Interview with Soilent Green lead guitarist Brian Patton

- Apr 08, 2008 at 01:54AM
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Some bands like to claim that they’ve been through it all but they might reconsider that feeling if they knew what the band Soilent Green has been through. Originally from a suburb of New Orleans, this band has had their van roll over several times in a horrific car accident in 2001, had their bass player die in a murder-suicide by his roommate in 2004 and had their former lead singer killed in of all things Hurricane Katrina in 2005. Somehow, Soilent Green has survived and persevered and are just releasing their debut album on Metal Blade Records called Inevitable Collapse In The Presence of Conviction. The group currently has a bunch of U.S. tour dates lined up for the early spring opening up for Hate Eternal. Recently we spoke to lead guitarist Brian Patton about all things currently Soilent Green. Here’s what he had to say:

You guys just signed with Metal Blade Records relatively recently. How did you first get approached to sign with Metal Blade and what made you decide to sign with this label?
Brian: We were first introduced to Metal Blade through Ben and his relationship with them. To put it simply, they seemed to be real fans of the band, and into what we could possibly do. We were finished up with our contract with Relapse and it seemed we had a
mutual feeling of not wanting to work with each other at that point. So when Metal Blade approached us, it was great. We have been fans of those guys since childhood and it is an honor to be part of their roster. And they are standing strong behind us so far and that's a good feeling that we haven't had in some time.

Your new record is called Inevitable Collapse In The Presence of Conviction. How do you feel about this record and how do you think it compares with the rest of the Soilent Green catalogue?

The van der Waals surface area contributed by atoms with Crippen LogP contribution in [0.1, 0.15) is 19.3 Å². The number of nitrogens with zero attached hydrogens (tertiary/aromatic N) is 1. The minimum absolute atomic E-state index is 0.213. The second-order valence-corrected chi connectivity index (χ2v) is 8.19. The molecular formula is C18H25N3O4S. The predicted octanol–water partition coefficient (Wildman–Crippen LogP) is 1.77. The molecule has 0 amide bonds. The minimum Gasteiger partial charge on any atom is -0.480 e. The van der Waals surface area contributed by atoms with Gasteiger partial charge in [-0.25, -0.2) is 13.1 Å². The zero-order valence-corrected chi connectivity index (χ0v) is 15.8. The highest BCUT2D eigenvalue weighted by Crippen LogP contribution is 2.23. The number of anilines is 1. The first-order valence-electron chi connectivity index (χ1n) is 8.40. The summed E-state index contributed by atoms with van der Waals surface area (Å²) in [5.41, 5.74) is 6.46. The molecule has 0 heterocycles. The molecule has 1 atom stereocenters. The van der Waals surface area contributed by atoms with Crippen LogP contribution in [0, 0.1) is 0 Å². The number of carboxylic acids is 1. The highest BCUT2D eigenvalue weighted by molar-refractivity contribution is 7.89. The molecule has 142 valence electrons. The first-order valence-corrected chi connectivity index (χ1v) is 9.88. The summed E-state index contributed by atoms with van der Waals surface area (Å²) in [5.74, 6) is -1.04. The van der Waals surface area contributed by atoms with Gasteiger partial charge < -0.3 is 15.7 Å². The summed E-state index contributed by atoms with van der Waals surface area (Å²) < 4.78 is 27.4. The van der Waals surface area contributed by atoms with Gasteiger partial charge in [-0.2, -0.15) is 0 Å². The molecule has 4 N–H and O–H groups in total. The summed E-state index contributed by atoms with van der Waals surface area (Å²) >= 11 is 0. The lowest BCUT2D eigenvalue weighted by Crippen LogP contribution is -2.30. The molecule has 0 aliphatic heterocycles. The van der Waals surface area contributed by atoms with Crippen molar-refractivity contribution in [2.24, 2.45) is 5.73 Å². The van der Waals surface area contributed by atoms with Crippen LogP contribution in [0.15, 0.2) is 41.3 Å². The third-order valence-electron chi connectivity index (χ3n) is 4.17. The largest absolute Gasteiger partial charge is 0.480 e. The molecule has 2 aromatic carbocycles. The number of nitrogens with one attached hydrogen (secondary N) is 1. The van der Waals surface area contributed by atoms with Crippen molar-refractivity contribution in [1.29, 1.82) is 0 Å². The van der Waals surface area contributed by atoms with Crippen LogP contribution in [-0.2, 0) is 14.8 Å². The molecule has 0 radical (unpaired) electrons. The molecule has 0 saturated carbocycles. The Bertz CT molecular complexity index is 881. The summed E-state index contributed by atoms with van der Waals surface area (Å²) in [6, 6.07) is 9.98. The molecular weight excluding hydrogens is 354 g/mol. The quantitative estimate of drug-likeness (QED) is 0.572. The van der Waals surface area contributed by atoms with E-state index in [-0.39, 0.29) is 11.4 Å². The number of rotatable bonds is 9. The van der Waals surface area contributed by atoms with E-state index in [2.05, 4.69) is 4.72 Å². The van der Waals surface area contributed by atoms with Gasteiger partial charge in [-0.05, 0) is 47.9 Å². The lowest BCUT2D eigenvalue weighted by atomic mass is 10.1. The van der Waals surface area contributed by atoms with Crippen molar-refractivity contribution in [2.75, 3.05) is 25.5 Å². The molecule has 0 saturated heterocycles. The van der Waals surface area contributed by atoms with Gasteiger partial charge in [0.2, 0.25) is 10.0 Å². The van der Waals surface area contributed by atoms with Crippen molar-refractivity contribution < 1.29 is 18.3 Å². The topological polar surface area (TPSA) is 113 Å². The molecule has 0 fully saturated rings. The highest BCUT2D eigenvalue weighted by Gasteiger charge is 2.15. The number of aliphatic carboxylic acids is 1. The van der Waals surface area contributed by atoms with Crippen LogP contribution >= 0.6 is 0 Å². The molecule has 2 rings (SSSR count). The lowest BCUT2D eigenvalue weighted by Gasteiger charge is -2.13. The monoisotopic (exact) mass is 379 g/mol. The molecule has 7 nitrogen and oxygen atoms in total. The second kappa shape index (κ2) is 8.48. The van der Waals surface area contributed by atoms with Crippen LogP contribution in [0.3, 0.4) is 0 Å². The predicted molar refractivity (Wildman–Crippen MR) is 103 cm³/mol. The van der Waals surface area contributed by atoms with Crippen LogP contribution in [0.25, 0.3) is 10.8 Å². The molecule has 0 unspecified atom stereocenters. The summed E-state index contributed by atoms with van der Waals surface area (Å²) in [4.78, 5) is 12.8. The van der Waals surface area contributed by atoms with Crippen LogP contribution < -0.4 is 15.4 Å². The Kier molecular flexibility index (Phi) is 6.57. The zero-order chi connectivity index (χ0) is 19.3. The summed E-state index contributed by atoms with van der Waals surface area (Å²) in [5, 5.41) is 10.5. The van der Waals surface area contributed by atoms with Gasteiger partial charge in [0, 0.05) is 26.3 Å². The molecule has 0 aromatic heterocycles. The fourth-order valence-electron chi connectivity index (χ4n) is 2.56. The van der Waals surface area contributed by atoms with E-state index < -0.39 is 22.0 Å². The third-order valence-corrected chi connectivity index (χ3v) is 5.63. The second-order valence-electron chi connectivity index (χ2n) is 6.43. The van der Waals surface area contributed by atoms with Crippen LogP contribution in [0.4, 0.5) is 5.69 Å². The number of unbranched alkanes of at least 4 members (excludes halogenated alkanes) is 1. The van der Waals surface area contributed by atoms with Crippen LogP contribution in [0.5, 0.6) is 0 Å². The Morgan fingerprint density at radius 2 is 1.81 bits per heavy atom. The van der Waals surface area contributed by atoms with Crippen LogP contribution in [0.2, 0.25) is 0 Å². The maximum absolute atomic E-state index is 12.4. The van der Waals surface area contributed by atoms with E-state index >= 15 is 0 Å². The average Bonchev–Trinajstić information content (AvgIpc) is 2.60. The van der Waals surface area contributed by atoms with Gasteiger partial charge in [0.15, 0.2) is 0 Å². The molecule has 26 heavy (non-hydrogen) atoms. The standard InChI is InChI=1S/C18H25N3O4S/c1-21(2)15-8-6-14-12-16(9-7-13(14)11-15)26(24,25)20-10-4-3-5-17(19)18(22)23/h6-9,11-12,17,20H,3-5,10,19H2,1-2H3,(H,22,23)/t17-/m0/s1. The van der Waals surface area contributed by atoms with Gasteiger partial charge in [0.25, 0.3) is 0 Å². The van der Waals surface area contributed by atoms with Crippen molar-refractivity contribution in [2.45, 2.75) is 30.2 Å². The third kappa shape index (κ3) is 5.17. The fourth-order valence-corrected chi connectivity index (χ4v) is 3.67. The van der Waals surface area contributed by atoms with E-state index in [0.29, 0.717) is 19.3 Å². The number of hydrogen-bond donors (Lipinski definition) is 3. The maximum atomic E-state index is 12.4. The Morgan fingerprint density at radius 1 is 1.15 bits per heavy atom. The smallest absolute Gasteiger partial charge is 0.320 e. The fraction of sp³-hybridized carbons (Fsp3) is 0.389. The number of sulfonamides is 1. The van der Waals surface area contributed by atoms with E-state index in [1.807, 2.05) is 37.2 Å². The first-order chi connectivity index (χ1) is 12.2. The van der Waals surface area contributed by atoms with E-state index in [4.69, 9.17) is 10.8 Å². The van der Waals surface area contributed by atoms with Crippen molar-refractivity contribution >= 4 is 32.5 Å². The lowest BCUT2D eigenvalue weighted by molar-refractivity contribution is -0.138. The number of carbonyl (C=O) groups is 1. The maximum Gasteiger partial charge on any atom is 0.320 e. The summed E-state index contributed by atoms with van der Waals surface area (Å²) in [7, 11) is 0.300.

Brian: I am very proud of this record. We have been through a lot as a band and it feels real good to be able to still do what we do. We had some time to just let all the troubles go away and used our music as an escape. We feel this is our purest release we have done in years, and we think it stands very strong against our past stuff. The music is just plain fun to play and I hope that comes threw in the recording.

The title of this album is original and pretty heavy to say the least. How did this title come about? What’s the story behind it?
Brian: Yeah it's pretty heavy, but that is where our minds were at the time. It is no secret that we have had a rough past, and we started to develop a slightly disgruntled attitude. A basic concept of life is the inevitable downfall. It is unfortunate but most people are set up for failure. We have fought many of life's situations, and one thing I can say is that we play music for the love of it, if not we would have just threw in the towel some time ago.

What was the writing and recording like for this new album? When did you start work on it and how would you describe the experience?
Brian: Despite the depressing theme, it was a real positive writing and recording process. Like I said, we like to use music as an escape and so, when we were in the room writing and in the studio, we had a real good feeling of creativity. We actually started the writing just a couple of months out of the studio from Confrontation. We love to write so when we have the time we do. We’re already tossing parts around for our next one.

Even though it isn’t going to be released until April 15th, Inevitable Collapse In The Presence of Conviction is being referred to as the band’s most instrumentally accomplished album to date. What can we expect instrumentally from this disc and what do you attribute this progression to?